Reconnecting Ontarians with the apple orchard

A visit to Brantwood Farms has become a tradition for many families in southern Ontario who enjoy spending time at the pick-your-own orchard on the outskirts of Brantford.

Kara Pate is part of the latest generation of her own family now involved in running the farm, which was first established in 1891. Although she's been part of the business all her life, she took on a full-time role alongside her parents and brother in 2015, focusing on marketing and retail management.

Brantwood Farms is an exclusively direct retail sale and agritourism business. That means all the apples they grow are sold through their pick-your-own operation, their on-farm shop or at one of five farmers' markets they attend.

"The pick-your-own and farm shop are our main venues for sale. We do a lot of agritourism with school tours and people visiting for pick-your-own apples and pumpkins," she says. "We offer the full fall festival experience."

Their 20-acre orchard includes most standard Ontario apple varieties, like Empire, Cortland, Honeycrisp, Ambrosia, Gala and McIntosh. Pick-your-own tends to be available from the last week of August to Thanksgiving; to get a jump on the season, the Pates also grow some early ripening varieties like Ginger Gold and Sunrise.

"Honeycrisp, Ambrosia and Gala are our most popular apples. Honeycrisp do very well as a fresh apple, and Gala is number one with our pick-your-own customers," she adds. "We choose varieties based on what we think will do well."

Their on-farm shop is open seven days a week from Mother's Day to Christmas Eve and four days per week the rest of the year. In addition to fresh apples, they also sell pies, apple cider donuts, cider and apple-related items - a popular one is a SKOR-flavoured dip for apple slices. The Pates also grow asparagus and a range of other vegetables and fruit that they sell in their farm shop and at farmers' markets.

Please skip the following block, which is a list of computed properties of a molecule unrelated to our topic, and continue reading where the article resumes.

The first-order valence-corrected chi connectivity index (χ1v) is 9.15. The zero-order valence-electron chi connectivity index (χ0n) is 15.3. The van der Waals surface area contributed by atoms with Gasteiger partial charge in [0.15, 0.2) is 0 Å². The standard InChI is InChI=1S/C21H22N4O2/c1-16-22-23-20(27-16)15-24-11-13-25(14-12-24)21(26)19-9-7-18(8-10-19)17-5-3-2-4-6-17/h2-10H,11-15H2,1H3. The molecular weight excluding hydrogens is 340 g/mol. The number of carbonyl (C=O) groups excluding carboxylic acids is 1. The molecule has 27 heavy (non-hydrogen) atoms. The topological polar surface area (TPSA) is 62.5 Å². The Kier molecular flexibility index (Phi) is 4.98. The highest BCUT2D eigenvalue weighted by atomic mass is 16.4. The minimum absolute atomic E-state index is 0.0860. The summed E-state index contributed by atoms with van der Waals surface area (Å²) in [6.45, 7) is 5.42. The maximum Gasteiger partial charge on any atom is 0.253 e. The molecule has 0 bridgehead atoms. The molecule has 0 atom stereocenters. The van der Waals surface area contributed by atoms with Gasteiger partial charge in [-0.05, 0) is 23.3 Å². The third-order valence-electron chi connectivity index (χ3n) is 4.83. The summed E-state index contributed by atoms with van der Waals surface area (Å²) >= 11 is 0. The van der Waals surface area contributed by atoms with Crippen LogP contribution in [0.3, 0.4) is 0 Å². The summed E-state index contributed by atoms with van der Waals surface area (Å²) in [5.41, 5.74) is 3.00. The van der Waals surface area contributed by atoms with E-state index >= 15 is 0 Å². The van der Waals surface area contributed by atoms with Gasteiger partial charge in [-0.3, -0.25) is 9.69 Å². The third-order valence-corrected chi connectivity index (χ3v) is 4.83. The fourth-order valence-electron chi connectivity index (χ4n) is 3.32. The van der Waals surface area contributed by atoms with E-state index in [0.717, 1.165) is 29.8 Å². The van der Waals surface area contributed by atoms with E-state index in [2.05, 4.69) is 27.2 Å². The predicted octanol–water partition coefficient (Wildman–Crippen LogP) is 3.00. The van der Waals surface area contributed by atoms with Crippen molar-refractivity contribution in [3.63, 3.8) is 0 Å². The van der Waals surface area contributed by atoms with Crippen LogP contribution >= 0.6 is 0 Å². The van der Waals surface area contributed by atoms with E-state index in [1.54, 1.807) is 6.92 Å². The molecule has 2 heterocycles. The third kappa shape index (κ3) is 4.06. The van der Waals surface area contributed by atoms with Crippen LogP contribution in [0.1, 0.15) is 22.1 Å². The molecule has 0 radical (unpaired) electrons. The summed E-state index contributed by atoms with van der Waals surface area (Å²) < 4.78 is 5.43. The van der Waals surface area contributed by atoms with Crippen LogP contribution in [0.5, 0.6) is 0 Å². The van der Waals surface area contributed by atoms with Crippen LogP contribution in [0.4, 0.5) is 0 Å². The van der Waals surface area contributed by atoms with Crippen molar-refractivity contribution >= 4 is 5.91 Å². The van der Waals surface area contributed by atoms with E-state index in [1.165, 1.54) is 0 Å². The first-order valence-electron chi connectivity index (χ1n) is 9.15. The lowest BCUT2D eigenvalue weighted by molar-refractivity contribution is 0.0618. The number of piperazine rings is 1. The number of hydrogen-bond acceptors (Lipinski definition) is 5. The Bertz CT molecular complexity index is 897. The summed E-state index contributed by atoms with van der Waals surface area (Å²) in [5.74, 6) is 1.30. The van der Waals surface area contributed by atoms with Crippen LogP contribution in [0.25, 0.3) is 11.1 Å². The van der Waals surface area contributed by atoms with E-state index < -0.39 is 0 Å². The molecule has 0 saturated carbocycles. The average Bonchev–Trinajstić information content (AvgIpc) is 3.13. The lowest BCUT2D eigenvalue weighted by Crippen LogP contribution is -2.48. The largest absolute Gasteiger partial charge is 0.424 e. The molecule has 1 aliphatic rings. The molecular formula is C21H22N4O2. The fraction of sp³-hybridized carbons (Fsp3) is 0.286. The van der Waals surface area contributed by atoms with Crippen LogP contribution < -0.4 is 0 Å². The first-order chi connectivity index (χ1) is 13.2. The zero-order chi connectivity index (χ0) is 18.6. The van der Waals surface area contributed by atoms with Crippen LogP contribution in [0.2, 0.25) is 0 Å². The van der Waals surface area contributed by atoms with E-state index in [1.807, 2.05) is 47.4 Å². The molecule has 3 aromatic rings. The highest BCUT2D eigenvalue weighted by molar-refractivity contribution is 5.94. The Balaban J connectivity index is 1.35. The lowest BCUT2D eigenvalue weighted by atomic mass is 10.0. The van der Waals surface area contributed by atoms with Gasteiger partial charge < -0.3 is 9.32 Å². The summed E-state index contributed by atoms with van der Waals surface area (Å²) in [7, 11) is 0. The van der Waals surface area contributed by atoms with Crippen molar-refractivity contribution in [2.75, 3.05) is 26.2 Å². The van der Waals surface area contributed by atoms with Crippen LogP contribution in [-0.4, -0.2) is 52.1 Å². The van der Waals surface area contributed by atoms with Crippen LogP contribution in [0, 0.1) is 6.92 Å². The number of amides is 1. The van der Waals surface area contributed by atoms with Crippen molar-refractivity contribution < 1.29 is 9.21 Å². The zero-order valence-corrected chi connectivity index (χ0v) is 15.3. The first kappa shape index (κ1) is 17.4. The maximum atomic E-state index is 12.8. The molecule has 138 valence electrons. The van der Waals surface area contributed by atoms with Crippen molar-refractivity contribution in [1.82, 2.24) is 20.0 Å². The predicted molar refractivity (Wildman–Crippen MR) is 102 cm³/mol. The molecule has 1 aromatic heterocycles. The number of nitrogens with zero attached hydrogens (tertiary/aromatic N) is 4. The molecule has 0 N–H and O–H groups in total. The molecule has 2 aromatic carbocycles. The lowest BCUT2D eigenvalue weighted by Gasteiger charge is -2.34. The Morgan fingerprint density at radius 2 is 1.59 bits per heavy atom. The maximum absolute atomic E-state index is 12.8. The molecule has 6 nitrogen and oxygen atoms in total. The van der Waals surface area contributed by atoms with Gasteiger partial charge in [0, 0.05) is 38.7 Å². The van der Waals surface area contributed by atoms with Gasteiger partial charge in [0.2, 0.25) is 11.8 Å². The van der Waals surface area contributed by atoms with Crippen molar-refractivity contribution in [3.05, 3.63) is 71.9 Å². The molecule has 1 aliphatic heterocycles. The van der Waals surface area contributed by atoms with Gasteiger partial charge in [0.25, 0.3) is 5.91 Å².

For Pate, a University of Guelph graduate in political science, the ever-changing nature of the business is what she loves most about being an apple grower. New varieties and new production practices and techniques are always coming available, and because apples themselves are very versatile, there's lots of room for creativity when it comes to marketing.

Eager to learn more about the apple industry as well as contribute her marketing experience, she recently became a committee representative for the Ontario Apple Growers. Becoming active in industry associations brings diverse backgrounds and perspectives to industry-wide decision-making, and it also helps growers bring new ideas and opinions back to their own farms, she believes.

The biggest shift Pate has seen in her family's business is the growth of the pick-your-own side of the operation. A decade ago, 30-40% of the crop would be pick-your-own; today, it's upwards of 80% as Ontarians flock to Brantwood Farms in search of an authentic farm and food experience.

"There has been a huge increase in the interest and willingness of people to pay for pick-your-own for the experiential apple orchard visit," she notes, adding COVID-19 has made an orchard visit particularly appealing for people seeking safe, outdoor activities. "We make sure things look visually appealing for visitors, have different opportunities for people to take photos and give them time to enjoy the orchard and don't feel rushed."

That trend of seeking out local food and reconnecting to the farm is likely to continue, and it's one she believes can offer new business opportunities for apple growers interested in more direct marketing or agritourism ventures.

It can also help consumers have a greater understanding of where their food comes from. Pate herself wishes Ontarians knew how much work goes into producing apples and that it's not just as simple as planting a tree and harvesting the fruit.

"It would be great if we could increase awareness of the different stages and steps that go into an apple crop," she says. "And I'd love if people were to know more about how many kinds of apples we actually grow in Ontario - there are so many varieties out there for people to enjoy!"